The fact that in many states with online charters, large numbers of often needy students have enrolled without advancing has not held DeVos back from supporting the model. (A 2015 study found that students who enrolled in virtual charters in Michigan, Illinois, and Wisconsin did just as well as similar students who stayed in brick-and-mortar schools.) In fact, she appeared to ignore their track records during the confirmation process in January, citing graduation rates provided by a leading charter operator that were far higher — nearly 40 points in one case — than the rates recorded by the schools’ states.

She has long backed the schools, and her former organization has close ties to major virtual school operators, including K12, the one that generated the inflated graduation numbers. In her first week as education secretary, DeVos said, “I expect there will be more virtual schools.”

Correction: An earlier version of this article misstated the location of the dinner.

expansion plans

Here are the next districts where New York City will start offering preschool for 3-year-olds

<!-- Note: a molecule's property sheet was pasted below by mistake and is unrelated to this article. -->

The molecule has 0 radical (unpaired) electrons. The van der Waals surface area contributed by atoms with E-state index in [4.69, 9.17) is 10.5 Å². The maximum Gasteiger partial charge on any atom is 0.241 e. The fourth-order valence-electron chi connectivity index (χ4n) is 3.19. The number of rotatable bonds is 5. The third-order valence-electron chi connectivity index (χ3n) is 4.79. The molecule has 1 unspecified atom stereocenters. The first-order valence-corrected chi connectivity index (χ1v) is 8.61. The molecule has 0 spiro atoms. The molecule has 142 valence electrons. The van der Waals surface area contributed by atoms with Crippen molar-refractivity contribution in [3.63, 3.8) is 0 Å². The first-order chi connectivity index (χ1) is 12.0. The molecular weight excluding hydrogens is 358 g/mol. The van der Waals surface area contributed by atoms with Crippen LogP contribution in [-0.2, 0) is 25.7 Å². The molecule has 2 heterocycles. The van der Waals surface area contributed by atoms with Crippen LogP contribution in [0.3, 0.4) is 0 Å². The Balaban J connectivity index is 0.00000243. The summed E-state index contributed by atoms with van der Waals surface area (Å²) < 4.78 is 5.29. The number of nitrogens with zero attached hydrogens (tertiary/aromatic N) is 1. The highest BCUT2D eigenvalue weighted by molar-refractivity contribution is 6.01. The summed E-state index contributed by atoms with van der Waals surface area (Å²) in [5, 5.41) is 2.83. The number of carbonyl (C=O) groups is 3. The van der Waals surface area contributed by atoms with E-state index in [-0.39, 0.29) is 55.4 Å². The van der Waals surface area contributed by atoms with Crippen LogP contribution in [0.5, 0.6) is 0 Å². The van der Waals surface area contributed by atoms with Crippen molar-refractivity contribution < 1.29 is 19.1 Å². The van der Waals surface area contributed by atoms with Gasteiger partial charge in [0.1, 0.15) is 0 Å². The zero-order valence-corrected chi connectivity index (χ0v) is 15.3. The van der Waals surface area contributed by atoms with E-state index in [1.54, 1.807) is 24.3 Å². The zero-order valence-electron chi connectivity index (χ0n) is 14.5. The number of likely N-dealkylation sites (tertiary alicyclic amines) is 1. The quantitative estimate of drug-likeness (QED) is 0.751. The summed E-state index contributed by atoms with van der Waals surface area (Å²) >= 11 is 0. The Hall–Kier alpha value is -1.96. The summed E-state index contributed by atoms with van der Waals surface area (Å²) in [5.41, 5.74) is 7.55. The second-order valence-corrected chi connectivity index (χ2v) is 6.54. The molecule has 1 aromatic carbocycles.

PHOTO: Christina Veiga
Schools Chancellor Carmen Fariña, left, and Mayor Bill de Blasio, center, visited a "Mommy and Me" class in District 27 in Queens, where the city is set to expand 3-K For All.

New York City officials on Tuesday announced which school districts are next in line for free pre-K for 3-year-olds, identifying East Harlem and the eastern neighborhoods of Queens for expansion of the program.

Building on its popular universal pre-K program for 4-year-olds, the city this year began serving even younger students with “3-K For All” in two high-needs school districts. Mayor Bill de Blasio has said he wants to make 3-K available to every family who wants it by 2021.

“Our education system all over the country had it backwards for too long,” de Blasio said at a press conference. “We are recognizing we have to reach kids younger and more deeply if we’re going to be able to give them the foundation they need.”

But making preschool available to all of the city’s 3-year-olds will require an infusion of $700 million from the state or federal governments. In the meantime, de Blasio said the city can afford to expand to eight districts, at a cost of $180 million of city money a year.